US2201686A - Power control apparatus - Google Patents

Power control apparatus Download PDF

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Publication number
US2201686A
US2201686A US12666837A US2201686A US 2201686 A US2201686 A US 2201686A US 12666837 A US12666837 A US 12666837A US 2201686 A US2201686 A US 2201686A
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plate
base
metallic
portion
strip
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Marsten Jesse
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International Resistance Co
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International Resistance Co
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    • HELECTRICITY
    • H01BASIC ELECTRIC ELEMENTS
    • H01CRESISTORS
    • H01C10/00Adjustable resistors
    • H01C10/30Adjustable resistors the contact sliding along resistive element
    • H01C10/32Adjustable resistors the contact sliding along resistive element the contact moving in an arcuate path

Description

POWER CONTRbL APPARATUS Filed Feb. 19, 1937 INVENTOR Jesse Malzsfen BY 6%, 0M r/ W? ATTORNEY mama May 21, 1940 UNITED STATES PATENT OFFICE 2,201,686 POWER CONTROL APPARATUS Application February 19, 1937. Serial No. 126,668

' 6 Claims. .(01. 20148) This invention relates to power control apparatus.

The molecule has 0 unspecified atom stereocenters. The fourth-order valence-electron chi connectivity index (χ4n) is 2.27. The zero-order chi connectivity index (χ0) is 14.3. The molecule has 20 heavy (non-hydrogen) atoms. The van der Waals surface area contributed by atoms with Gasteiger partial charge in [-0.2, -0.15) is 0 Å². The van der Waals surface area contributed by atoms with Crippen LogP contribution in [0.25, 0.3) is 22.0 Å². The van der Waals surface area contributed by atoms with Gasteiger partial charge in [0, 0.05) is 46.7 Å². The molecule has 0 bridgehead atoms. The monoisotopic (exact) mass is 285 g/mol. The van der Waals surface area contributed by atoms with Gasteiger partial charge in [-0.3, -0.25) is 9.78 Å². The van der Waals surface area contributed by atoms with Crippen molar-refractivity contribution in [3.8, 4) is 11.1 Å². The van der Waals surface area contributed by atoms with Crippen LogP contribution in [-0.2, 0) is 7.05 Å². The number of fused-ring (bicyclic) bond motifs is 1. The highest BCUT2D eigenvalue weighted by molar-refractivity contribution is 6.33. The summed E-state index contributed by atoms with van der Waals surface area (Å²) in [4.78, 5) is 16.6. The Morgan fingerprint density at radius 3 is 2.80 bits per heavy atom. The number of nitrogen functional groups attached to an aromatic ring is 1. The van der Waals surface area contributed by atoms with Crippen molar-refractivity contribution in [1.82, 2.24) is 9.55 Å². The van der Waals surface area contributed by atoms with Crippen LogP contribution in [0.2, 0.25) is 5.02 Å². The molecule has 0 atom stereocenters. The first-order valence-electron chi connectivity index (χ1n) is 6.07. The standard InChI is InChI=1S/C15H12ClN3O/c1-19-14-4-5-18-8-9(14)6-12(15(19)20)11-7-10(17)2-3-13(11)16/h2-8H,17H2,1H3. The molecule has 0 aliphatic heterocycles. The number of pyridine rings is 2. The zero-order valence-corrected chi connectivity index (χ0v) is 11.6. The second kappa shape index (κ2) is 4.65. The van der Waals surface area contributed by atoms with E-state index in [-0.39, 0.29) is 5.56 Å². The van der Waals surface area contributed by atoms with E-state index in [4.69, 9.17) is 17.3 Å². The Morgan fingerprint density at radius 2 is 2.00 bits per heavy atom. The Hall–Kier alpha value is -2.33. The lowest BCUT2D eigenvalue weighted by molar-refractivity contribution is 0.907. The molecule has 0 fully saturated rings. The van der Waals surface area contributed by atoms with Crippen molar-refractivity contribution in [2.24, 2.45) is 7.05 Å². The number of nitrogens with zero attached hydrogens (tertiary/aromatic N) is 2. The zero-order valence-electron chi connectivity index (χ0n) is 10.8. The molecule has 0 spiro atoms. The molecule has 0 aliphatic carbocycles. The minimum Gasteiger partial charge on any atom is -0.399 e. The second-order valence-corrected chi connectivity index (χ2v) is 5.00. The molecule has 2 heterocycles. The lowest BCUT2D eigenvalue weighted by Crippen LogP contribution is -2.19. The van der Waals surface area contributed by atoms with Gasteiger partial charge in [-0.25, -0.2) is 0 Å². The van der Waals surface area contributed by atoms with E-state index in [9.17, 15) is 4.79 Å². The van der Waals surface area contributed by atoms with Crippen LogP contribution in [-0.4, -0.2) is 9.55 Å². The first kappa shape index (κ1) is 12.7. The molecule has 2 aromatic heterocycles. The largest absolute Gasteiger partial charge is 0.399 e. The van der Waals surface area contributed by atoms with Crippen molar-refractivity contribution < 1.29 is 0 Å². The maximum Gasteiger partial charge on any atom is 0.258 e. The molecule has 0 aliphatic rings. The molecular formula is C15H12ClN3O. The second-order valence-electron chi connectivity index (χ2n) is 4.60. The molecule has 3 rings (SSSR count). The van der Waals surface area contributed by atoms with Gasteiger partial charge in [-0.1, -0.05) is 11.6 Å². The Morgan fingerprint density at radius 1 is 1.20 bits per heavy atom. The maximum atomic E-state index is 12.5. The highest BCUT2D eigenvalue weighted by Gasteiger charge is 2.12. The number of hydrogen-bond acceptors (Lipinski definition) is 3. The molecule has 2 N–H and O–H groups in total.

One of the objects of this invention is to pro-,

vide power control apparatus which is simple,

practical and thoroughly durable. Another object isto provide apparatus of the above character which maybe easily manufactured with a minimum labor and material cost, Another objecteis to provide apparatus of the above character which will operate accurately and reliably for long periods of time. Another object is to provide apparatus of the above character having a high current carrying capacity and ready adaptability to different conditions of use. An-

other object is to provide apparatus of the above character whose high current carrying capacity does not interfere with a minute regulation of resistance values in the circuit. Other objects will be in part obvious and in part pointed out hereinafter.

The invention accordingly consists in the features of construction, combinations of elements and arrangements of parts as will be exemplified in the structure to be hereinafter described and the scope of the application of which will be 2 indicated in the following claims;

In the accompanying drawing in which is shown one of the various possible embodiments of this invention, 3a Figure 1 is a horizontal cross section of the power control apparatus showing the resistance element in place;

Figure 2 is a horizontal cross section of the apparatus with the resistance element removed; Figure 3 is a vertical sectional view of the apparatus taken along the line 3-4 of Figure 2;

and

Figure 4 is a perspective view of the apparatus as completely assembled. Similar reference characters refer to similar parts throughout the several views of the drawing.